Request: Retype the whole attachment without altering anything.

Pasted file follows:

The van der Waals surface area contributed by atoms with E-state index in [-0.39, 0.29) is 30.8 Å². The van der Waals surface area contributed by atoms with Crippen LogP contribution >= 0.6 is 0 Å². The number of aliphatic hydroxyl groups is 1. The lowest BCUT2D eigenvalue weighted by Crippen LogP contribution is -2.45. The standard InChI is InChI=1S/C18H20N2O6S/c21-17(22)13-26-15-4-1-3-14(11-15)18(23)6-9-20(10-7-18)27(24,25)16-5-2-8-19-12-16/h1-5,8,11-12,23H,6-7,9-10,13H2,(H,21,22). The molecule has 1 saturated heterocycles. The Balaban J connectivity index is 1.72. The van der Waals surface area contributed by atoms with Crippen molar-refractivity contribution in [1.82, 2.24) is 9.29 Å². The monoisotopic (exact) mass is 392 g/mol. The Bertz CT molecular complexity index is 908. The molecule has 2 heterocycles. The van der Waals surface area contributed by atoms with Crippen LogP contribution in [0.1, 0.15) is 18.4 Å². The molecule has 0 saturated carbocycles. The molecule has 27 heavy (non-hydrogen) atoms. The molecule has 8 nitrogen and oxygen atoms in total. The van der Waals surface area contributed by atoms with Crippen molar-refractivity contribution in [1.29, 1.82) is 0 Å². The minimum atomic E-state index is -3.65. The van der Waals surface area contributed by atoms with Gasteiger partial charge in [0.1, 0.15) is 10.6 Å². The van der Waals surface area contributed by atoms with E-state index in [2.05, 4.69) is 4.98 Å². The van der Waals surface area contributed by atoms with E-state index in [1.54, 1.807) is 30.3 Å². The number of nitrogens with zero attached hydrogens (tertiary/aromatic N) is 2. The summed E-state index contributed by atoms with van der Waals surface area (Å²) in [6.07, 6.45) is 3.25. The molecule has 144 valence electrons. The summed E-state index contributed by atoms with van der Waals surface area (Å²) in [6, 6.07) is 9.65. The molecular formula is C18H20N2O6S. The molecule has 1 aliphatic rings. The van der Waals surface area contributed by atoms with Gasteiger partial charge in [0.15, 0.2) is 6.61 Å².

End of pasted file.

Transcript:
The van der Waals surface area contributed by atoms with E-state index in [-0.39, 0.29) is 30.8 Å². The van der Waals surface area contributed by atoms with Crippen LogP contribution >= 0.6 is 0 Å². The number of aliphatic hydroxyl groups is 1. The lowest BCUT2D eigenvalue weighted by Crippen LogP contribution is -2.45. The standard InChI is InChI=1S/C18H20N2O6S/c21-17(22)13-26-15-4-1-3-14(11-15)18(23)6-9-20(10-7-18)27(24,25)16-5-2-8-19-12-16/h1-5,8,11-12,23H,6-7,9-10,13H2,(H,21,22). The molecule has 1 saturated heterocycles. The Balaban J connectivity index is 1.72. The van der Waals surface area contributed by atoms with Crippen molar-refractivity contribution in [1.82, 2.24) is 9.29 Å². The monoisotopic (exact) mass is 392 g/mol. The Bertz CT molecular complexity index is 908. The molecule has 2 heterocycles. The van der Waals surface area contributed by atoms with Crippen LogP contribution in [0.1, 0.15) is 18.4 Å². The molecule has 0 saturated carbocycles. The molecule has 27 heavy (non-hydrogen) atoms. The molecule has 8 nitrogen and oxygen atoms in total. The van der Waals surface area contributed by atoms with Crippen molar-refractivity contribution in [1.29, 1.82) is 0 Å². The minimum atomic E-state index is -3.65. The van der Waals surface area contributed by atoms with Gasteiger partial charge in [0.1, 0.15) is 10.6 Å². The van der Waals surface area contributed by atoms with E-state index in [2.05, 4.69) is 4.98 Å². The van der Waals surface area contributed by atoms with E-state index in [1.54, 1.807) is 30.3 Å². The number of nitrogens with zero attached hydrogens (tertiary/aromatic N) is 2. The summed E-state index contributed by atoms with van der Waals surface area (Å²) in [6.07, 6.45) is 3.25. The molecule has 144 valence electrons. The summed E-state index contributed by atoms with van der Waals surface area (Å²) in [6, 6.07) is 9.65. The molecular formula is C18H20N2O6S. The molecule has 1 aliphatic rings. The van der Waals surface area contributed by atoms with Gasteiger partial charge in [0.15, 0.2) is 6.61 Å².